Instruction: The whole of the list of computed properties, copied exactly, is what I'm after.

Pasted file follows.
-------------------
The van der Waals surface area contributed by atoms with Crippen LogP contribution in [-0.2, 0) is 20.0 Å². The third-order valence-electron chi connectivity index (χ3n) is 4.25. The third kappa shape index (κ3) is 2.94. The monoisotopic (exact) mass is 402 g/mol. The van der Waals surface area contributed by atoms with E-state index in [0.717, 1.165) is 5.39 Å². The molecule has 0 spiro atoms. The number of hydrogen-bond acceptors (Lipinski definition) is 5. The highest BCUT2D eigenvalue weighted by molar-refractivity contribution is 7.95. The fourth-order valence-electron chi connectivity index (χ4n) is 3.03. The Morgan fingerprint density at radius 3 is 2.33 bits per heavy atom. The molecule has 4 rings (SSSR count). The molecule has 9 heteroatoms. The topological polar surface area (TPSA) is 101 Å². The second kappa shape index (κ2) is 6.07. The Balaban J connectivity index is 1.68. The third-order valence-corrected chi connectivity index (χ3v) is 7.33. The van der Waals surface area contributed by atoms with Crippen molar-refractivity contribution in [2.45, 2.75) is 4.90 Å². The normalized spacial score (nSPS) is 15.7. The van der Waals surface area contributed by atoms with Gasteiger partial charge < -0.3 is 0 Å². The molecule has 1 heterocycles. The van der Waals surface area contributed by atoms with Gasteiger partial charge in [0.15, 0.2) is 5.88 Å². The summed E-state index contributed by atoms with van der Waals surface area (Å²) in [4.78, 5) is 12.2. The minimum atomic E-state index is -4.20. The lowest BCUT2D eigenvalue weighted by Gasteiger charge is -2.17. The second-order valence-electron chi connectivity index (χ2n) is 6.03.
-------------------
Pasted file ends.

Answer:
The van der Waals surface area contributed by atoms with Crippen LogP contribution in [-0.2, 0) is 20.0 Å². The third-order valence-electron chi connectivity index (χ3n) is 4.25. The third kappa shape index (κ3) is 2.94. The monoisotopic (exact) mass is 402 g/mol. The van der Waals surface area contributed by atoms with E-state index in [0.717, 1.165) is 5.39 Å². The molecule has 0 spiro atoms. The number of hydrogen-bond acceptors (Lipinski definition) is 5. The highest BCUT2D eigenvalue weighted by molar-refractivity contribution is 7.95. The fourth-order valence-electron chi connectivity index (χ4n) is 3.03. The Morgan fingerprint density at radius 3 is 2.33 bits per heavy atom. The molecule has 4 rings (SSSR count). The molecule has 9 heteroatoms. The topological polar surface area (TPSA) is 101 Å². The second kappa shape index (κ2) is 6.07. The Balaban J connectivity index is 1.68. The third-order valence-corrected chi connectivity index (χ3v) is 7.33. The van der Waals surface area contributed by atoms with Crippen molar-refractivity contribution in [2.45, 2.75) is 4.90 Å². The normalized spacial score (nSPS) is 15.7. The van der Waals surface area contributed by atoms with Gasteiger partial charge < -0.3 is 0 Å². The molecule has 1 heterocycles. The van der Waals surface area contributed by atoms with Gasteiger partial charge in [0.15, 0.2) is 5.88 Å². The summed E-state index contributed by atoms with van der Waals surface area (Å²) in [4.78, 5) is 12.2. The minimum atomic E-state index is -4.20. The lowest BCUT2D eigenvalue weighted by Gasteiger charge is -2.17. The second-order valence-electron chi connectivity index (χ2n) is 6.03.